UPDATE: This utility has been upgraded to support more .Net languages. See here for the newer version.
The Windows shell has some great programming capabilities, and we can do a lot with it, but these days, I can whip something out with C# and basically do anything I need to with files. It takes me considerably longer to do the same thing with DOS commands (mostly because I don’t know advanced shell scripting). When Monad comes out in the next version of Windows, we’ll have .Net integrated into the shell, but that is many years away. I’m left wanting to execute C# batch-style.
It’s no problem to create a console app and run it, but I want to have the .cs file available for tweaking, so it’s not feasible to just create a bunch of .exe files. I needed a true C# scripting solution.
I now introduce the Palermo C# Scripter. On the command line, it’s csscripter.exe, and it takes as an argument the name of the C# file. For example: csscripter.exe myBatch.cs
myBatch.cs just has be a valid console class like the following:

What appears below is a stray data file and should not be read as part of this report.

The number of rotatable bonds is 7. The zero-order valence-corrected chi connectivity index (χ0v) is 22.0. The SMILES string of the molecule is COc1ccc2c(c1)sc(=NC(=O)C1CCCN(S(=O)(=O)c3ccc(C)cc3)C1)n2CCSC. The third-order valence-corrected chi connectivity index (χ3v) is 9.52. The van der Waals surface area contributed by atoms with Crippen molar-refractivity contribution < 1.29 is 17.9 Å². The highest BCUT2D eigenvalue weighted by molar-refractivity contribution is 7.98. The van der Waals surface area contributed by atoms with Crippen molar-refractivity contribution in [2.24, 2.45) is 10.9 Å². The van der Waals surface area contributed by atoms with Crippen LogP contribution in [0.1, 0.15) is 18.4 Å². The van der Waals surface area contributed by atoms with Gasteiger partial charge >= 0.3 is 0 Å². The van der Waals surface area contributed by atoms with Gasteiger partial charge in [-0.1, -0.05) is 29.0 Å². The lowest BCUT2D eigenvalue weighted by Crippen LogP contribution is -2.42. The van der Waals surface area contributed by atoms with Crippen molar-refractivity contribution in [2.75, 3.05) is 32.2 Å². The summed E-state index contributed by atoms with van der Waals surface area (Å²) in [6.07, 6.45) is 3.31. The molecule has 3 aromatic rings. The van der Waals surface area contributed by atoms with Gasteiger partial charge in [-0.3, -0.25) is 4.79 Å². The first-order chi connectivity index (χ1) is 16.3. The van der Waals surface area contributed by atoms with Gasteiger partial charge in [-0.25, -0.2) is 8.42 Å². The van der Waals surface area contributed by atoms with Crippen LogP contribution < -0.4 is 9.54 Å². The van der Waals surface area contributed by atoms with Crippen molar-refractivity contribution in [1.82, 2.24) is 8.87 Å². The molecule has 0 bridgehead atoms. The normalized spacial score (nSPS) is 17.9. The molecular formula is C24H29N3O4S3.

2 using System.Collections;
3 using System.IO;
4 using System.Windows.Forms;
6 public class Whatever
8 public static void Main(string args)
10 Console.WriteLine(“Other Script file executed. ” + string.Join(“|”, args));
11 MessageBox.Show(“You can even do pop-ups”, “With a title”);
I’m using this now to traverse thousands of nested files searching for little things and doing small things when I find something. This is the same stuff I’d do with batch files, but now I have the power of C# in text form doing it for me.
If you have feedback or a feature request, please leave me a comment. In putting this together, I came across some good references on C# scripting: